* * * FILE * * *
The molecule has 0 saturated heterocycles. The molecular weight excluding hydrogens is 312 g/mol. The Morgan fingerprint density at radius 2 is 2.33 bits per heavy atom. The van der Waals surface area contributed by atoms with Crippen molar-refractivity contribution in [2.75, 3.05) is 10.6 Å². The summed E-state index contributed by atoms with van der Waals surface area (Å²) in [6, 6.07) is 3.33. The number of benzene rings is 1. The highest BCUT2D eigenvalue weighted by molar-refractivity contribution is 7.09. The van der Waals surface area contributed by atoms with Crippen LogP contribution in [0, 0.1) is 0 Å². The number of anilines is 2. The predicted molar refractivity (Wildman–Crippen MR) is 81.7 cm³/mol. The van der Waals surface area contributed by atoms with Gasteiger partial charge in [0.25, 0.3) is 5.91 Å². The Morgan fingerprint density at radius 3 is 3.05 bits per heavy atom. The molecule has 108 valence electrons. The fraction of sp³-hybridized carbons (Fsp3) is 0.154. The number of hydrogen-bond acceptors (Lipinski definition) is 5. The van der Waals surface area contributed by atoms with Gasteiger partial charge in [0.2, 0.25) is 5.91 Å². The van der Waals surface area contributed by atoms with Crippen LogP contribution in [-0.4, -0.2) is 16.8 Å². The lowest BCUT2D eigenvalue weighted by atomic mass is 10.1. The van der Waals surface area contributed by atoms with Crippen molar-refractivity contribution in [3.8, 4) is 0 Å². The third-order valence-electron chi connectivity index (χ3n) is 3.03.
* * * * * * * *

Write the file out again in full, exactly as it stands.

The molecule has 0 saturated heterocycles. The molecular weight excluding hydrogens is 312 g/mol. The Morgan fingerprint density at radius 2 is 2.33 bits per heavy atom. The van der Waals surface area contributed by atoms with Crippen molar-refractivity contribution in [2.75, 3.05) is 10.6 Å². The summed E-state index contributed by atoms with van der Waals surface area (Å²) in [6, 6.07) is 3.33. The number of benzene rings is 1. The highest BCUT2D eigenvalue weighted by molar-refractivity contribution is 7.09. The van der Waals surface area contributed by atoms with Crippen LogP contribution in [0, 0.1) is 0 Å². The number of anilines is 2. The predicted molar refractivity (Wildman–Crippen MR) is 81.7 cm³/mol. The van der Waals surface area contributed by atoms with Gasteiger partial charge in [0.25, 0.3) is 5.91 Å². The Morgan fingerprint density at radius 3 is 3.05 bits per heavy atom. The molecule has 108 valence electrons. The fraction of sp³-hybridized carbons (Fsp3) is 0.154. The number of hydrogen-bond acceptors (Lipinski definition) is 5. The van der Waals surface area contributed by atoms with Gasteiger partial charge in [0.2, 0.25) is 5.91 Å². The van der Waals surface area contributed by atoms with Crippen LogP contribution in [-0.4, -0.2) is 16.8 Å². The lowest BCUT2D eigenvalue weighted by atomic mass is 10.1. The van der Waals surface area contributed by atoms with Crippen molar-refractivity contribution in [3.8, 4) is 0 Å². The third-order valence-electron chi connectivity index (χ3n) is 3.03.